Does the Type of Prosthesis Influence the Incidence of Permanent Pacemaker Implantation Following Isolated Aortic Valve Replacement
Background: The incidence of conduction disorders requiring permanent pacing (PPM) in patients operated on for aortic valve replacement (AVR) has been reported to be 5.7%. However, perioperative risk predictors for PPM following AVR are not well characterized and debate exists regarding selection of the prosthesis-type most likely to minimize this incidence. The aim of the study was to assess whether the type of the prosthesis used influences the prevalence of PPM following aortic valve replacement.
Methods: A total of 782 consecutive patients with predominant aortic stenosis accepted for isolated non-emergent AVR were studied over a 3 year period; of which 305 patients (Group A) received mechanical prostheses, 335 received stented tissue prostheses (Group B), and the remaining 142 received stentless tissue valves (Group C). A stepwise logistic regression analysis was used to identify the independent predictors for PPM and statistical significance was accepted at a level of P < .05.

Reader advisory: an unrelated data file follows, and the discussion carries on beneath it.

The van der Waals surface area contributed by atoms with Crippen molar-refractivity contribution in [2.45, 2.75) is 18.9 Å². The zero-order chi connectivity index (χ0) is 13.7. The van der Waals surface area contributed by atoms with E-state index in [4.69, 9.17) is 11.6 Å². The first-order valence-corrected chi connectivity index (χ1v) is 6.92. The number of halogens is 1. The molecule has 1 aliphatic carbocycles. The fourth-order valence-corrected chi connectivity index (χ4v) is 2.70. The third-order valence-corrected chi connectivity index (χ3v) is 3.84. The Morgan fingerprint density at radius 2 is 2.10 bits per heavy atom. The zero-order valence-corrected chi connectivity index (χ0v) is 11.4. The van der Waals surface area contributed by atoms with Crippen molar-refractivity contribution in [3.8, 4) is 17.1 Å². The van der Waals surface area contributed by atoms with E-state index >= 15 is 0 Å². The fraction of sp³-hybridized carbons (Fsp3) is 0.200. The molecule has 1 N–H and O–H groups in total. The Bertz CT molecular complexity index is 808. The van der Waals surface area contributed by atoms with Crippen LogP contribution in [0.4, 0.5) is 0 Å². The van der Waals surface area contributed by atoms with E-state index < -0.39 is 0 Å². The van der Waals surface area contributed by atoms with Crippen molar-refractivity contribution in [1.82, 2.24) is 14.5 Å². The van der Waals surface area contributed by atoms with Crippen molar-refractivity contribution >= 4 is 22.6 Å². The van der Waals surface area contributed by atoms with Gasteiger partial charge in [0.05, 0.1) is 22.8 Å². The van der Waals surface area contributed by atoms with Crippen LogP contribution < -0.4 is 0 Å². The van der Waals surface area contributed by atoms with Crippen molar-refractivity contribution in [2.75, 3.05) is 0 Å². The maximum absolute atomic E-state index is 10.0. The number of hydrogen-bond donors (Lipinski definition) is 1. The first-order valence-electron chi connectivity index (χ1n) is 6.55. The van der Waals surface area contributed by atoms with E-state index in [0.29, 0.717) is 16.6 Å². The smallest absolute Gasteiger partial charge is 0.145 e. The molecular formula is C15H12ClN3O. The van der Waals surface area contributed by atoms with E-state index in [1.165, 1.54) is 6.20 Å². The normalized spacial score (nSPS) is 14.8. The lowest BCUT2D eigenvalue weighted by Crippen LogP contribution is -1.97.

Results: Univariate and multivariate analyses showed a significant relationship between the preoperative factors (poor ejection fraction <35%; P < .001), left atrial enlargement (LAE; P < .001) and left bundle branch block (LBBB; P < .001), the perioperative variables (bypass time >100 minutes with x-clamp time >70 minutes; P < .001) and the incidence of PPM.
Conclusions: The proposed predictive model correlated highly with actual pacemaker use, suggesting that the requirement for PPM results from either operative trauma or increased ischemic burden and the incidence of PPM is independent of prosthesis-type implanted.
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